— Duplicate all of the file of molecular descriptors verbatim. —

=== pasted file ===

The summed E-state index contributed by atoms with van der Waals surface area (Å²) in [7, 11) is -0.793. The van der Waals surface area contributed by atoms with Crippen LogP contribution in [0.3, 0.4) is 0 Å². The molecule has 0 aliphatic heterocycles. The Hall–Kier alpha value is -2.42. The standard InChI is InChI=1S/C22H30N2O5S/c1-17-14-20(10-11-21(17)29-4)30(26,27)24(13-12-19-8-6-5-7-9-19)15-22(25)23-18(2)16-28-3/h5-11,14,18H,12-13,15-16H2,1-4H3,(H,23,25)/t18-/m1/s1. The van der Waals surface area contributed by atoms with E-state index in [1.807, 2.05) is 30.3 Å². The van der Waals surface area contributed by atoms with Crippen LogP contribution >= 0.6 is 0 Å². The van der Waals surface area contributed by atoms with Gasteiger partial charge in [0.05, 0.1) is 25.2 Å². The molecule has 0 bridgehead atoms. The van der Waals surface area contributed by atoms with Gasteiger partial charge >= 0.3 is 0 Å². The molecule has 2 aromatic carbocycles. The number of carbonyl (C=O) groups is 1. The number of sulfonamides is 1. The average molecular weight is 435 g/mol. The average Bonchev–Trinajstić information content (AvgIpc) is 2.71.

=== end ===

The summed E-state index contributed by atoms with van der Waals surface area (Å²) in [7, 11) is -0.793. The van der Waals surface area contributed by atoms with Crippen LogP contribution in [0.3, 0.4) is 0 Å². The molecule has 0 aliphatic heterocycles. The Hall–Kier alpha value is -2.42. The standard InChI is InChI=1S/C22H30N2O5S/c1-17-14-20(10-11-21(17)29-4)30(26,27)24(13-12-19-8-6-5-7-9-19)15-22(25)23-18(2)16-28-3/h5-11,14,18H,12-13,15-16H2,1-4H3,(H,23,25)/t18-/m1/s1. The van der Waals surface area contributed by atoms with E-state index in [1.807, 2.05) is 30.3 Å². The van der Waals surface area contributed by atoms with Crippen LogP contribution >= 0.6 is 0 Å². The van der Waals surface area contributed by atoms with Gasteiger partial charge in [0.05, 0.1) is 25.2 Å². The molecule has 0 bridgehead atoms. The van der Waals surface area contributed by atoms with Gasteiger partial charge >= 0.3 is 0 Å². The molecule has 2 aromatic carbocycles. The number of carbonyl (C=O) groups is 1. The number of sulfonamides is 1. The average molecular weight is 435 g/mol. The average Bonchev–Trinajstić information content (AvgIpc) is 2.71.